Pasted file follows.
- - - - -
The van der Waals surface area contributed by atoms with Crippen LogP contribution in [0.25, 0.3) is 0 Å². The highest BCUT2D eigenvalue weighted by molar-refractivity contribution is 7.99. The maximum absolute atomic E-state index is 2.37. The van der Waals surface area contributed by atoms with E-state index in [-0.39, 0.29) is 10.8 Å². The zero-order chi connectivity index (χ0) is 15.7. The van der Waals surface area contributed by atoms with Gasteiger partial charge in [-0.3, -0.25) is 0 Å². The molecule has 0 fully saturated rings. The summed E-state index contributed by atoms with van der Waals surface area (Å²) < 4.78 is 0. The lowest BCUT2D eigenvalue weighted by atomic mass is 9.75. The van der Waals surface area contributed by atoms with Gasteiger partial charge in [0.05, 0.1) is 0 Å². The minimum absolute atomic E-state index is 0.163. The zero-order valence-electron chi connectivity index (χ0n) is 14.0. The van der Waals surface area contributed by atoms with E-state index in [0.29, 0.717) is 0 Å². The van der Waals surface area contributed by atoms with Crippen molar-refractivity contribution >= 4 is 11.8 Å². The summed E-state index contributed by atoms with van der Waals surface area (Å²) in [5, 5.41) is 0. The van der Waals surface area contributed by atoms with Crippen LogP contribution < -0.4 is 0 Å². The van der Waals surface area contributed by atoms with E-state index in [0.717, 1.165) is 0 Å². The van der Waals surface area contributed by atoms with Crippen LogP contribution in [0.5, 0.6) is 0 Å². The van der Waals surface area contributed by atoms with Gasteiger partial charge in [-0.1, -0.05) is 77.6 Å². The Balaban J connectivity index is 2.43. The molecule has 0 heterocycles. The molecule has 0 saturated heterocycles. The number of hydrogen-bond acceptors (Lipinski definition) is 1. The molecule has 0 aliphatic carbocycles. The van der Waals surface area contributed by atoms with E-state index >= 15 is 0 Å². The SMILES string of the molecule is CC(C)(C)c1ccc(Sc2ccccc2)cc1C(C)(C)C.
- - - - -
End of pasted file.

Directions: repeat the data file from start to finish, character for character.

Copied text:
The van der Waals surface area contributed by atoms with Crippen LogP contribution in [0.25, 0.3) is 0 Å². The highest BCUT2D eigenvalue weighted by molar-refractivity contribution is 7.99. The maximum absolute atomic E-state index is 2.37. The van der Waals surface area contributed by atoms with E-state index in [-0.39, 0.29) is 10.8 Å². The zero-order chi connectivity index (χ0) is 15.7. The van der Waals surface area contributed by atoms with Gasteiger partial charge in [-0.3, -0.25) is 0 Å². The molecule has 0 fully saturated rings. The summed E-state index contributed by atoms with van der Waals surface area (Å²) < 4.78 is 0. The lowest BCUT2D eigenvalue weighted by atomic mass is 9.75. The van der Waals surface area contributed by atoms with Gasteiger partial charge in [0.05, 0.1) is 0 Å². The minimum absolute atomic E-state index is 0.163. The zero-order valence-electron chi connectivity index (χ0n) is 14.0. The van der Waals surface area contributed by atoms with E-state index in [0.29, 0.717) is 0 Å². The van der Waals surface area contributed by atoms with Crippen molar-refractivity contribution >= 4 is 11.8 Å². The summed E-state index contributed by atoms with van der Waals surface area (Å²) in [5, 5.41) is 0. The van der Waals surface area contributed by atoms with Crippen LogP contribution < -0.4 is 0 Å². The van der Waals surface area contributed by atoms with E-state index in [0.717, 1.165) is 0 Å². The van der Waals surface area contributed by atoms with Crippen LogP contribution in [0.5, 0.6) is 0 Å². The van der Waals surface area contributed by atoms with Gasteiger partial charge in [-0.1, -0.05) is 77.6 Å². The Balaban J connectivity index is 2.43. The molecule has 0 heterocycles. The molecule has 0 saturated heterocycles. The number of hydrogen-bond acceptors (Lipinski definition) is 1. The molecule has 0 aliphatic carbocycles. The van der Waals surface area contributed by atoms with E-state index >= 15 is 0 Å². The SMILES string of the molecule is CC(C)(C)c1ccc(Sc2ccccc2)cc1C(C)(C)C.